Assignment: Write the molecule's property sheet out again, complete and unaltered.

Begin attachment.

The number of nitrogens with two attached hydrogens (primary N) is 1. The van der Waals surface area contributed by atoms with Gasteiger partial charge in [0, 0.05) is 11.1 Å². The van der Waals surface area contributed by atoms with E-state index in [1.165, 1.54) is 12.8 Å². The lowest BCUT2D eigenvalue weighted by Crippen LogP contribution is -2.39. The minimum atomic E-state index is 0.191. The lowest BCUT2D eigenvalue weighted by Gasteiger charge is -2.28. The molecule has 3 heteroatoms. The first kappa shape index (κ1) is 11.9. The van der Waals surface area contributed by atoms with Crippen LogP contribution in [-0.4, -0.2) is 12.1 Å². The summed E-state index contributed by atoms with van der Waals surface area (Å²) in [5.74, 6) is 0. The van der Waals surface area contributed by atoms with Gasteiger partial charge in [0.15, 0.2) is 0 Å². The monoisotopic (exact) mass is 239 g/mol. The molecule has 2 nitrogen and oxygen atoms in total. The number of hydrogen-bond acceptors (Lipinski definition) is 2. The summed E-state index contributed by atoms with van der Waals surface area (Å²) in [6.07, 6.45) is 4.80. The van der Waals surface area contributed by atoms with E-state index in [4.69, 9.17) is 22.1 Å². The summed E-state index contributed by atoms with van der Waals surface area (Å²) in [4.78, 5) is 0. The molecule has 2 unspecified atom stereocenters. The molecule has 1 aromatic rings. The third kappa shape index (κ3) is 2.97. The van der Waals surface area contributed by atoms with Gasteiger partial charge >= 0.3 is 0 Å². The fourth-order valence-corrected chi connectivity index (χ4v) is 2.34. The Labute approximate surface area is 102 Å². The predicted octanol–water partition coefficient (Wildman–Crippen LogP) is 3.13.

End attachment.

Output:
The number of nitrogens with two attached hydrogens (primary N) is 1. The van der Waals surface area contributed by atoms with Gasteiger partial charge in [0, 0.05) is 11.1 Å². The van der Waals surface area contributed by atoms with E-state index in [1.165, 1.54) is 12.8 Å². The lowest BCUT2D eigenvalue weighted by Crippen LogP contribution is -2.39. The minimum atomic E-state index is 0.191. The lowest BCUT2D eigenvalue weighted by Gasteiger charge is -2.28. The molecule has 3 heteroatoms. The first kappa shape index (κ1) is 11.9. The van der Waals surface area contributed by atoms with Crippen LogP contribution in [-0.4, -0.2) is 12.1 Å². The summed E-state index contributed by atoms with van der Waals surface area (Å²) in [5.74, 6) is 0. The van der Waals surface area contributed by atoms with Gasteiger partial charge in [0.15, 0.2) is 0 Å². The monoisotopic (exact) mass is 239 g/mol. The molecule has 2 nitrogen and oxygen atoms in total. The number of hydrogen-bond acceptors (Lipinski definition) is 2. The summed E-state index contributed by atoms with van der Waals surface area (Å²) in [6.07, 6.45) is 4.80. The van der Waals surface area contributed by atoms with E-state index in [4.69, 9.17) is 22.1 Å². The summed E-state index contributed by atoms with van der Waals surface area (Å²) in [4.78, 5) is 0. The molecule has 2 unspecified atom stereocenters. The molecule has 1 aromatic rings. The third kappa shape index (κ3) is 2.97. The van der Waals surface area contributed by atoms with Gasteiger partial charge >= 0.3 is 0 Å². The fourth-order valence-corrected chi connectivity index (χ4v) is 2.34. The Labute approximate surface area is 102 Å². The predicted octanol–water partition coefficient (Wildman–Crippen LogP) is 3.13.